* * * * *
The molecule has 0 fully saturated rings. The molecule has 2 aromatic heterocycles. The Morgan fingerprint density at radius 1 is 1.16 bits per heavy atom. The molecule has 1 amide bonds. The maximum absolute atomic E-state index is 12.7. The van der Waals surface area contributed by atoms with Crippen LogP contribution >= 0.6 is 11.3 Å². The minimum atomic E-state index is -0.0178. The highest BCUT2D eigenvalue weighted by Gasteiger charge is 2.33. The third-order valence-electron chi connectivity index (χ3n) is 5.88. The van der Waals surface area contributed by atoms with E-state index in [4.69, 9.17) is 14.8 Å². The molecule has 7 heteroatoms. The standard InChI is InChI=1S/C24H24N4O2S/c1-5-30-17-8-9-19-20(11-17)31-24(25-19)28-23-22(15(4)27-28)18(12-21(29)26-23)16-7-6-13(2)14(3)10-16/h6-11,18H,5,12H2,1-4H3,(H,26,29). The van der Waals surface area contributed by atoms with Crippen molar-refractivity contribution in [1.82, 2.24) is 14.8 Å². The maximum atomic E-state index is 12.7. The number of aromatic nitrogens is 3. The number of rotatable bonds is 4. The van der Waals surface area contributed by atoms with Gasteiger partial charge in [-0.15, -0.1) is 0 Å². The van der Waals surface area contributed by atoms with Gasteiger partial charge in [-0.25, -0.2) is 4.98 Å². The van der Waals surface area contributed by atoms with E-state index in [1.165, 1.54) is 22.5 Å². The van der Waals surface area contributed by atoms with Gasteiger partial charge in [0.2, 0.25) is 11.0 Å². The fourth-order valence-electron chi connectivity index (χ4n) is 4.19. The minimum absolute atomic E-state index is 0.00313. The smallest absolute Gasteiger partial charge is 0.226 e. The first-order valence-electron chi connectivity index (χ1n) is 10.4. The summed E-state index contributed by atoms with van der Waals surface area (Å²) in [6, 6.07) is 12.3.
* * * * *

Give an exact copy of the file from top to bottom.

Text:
The molecule has 0 fully saturated rings. The molecule has 2 aromatic heterocycles. The Morgan fingerprint density at radius 1 is 1.16 bits per heavy atom. The molecule has 1 amide bonds. The maximum absolute atomic E-state index is 12.7. The van der Waals surface area contributed by atoms with Crippen LogP contribution >= 0.6 is 11.3 Å². The minimum atomic E-state index is -0.0178. The highest BCUT2D eigenvalue weighted by Gasteiger charge is 2.33. The third-order valence-electron chi connectivity index (χ3n) is 5.88. The van der Waals surface area contributed by atoms with E-state index in [4.69, 9.17) is 14.8 Å². The molecule has 7 heteroatoms. The standard InChI is InChI=1S/C24H24N4O2S/c1-5-30-17-8-9-19-20(11-17)31-24(25-19)28-23-22(15(4)27-28)18(12-21(29)26-23)16-7-6-13(2)14(3)10-16/h6-11,18H,5,12H2,1-4H3,(H,26,29). The van der Waals surface area contributed by atoms with Crippen molar-refractivity contribution in [1.82, 2.24) is 14.8 Å². The maximum atomic E-state index is 12.7. The number of aromatic nitrogens is 3. The number of rotatable bonds is 4. The van der Waals surface area contributed by atoms with Gasteiger partial charge in [-0.15, -0.1) is 0 Å². The van der Waals surface area contributed by atoms with Gasteiger partial charge in [-0.25, -0.2) is 4.98 Å². The van der Waals surface area contributed by atoms with E-state index in [1.165, 1.54) is 22.5 Å². The van der Waals surface area contributed by atoms with Gasteiger partial charge in [0.2, 0.25) is 11.0 Å². The fourth-order valence-electron chi connectivity index (χ4n) is 4.19. The minimum absolute atomic E-state index is 0.00313. The smallest absolute Gasteiger partial charge is 0.226 e. The first-order valence-electron chi connectivity index (χ1n) is 10.4. The summed E-state index contributed by atoms with van der Waals surface area (Å²) in [6, 6.07) is 12.3.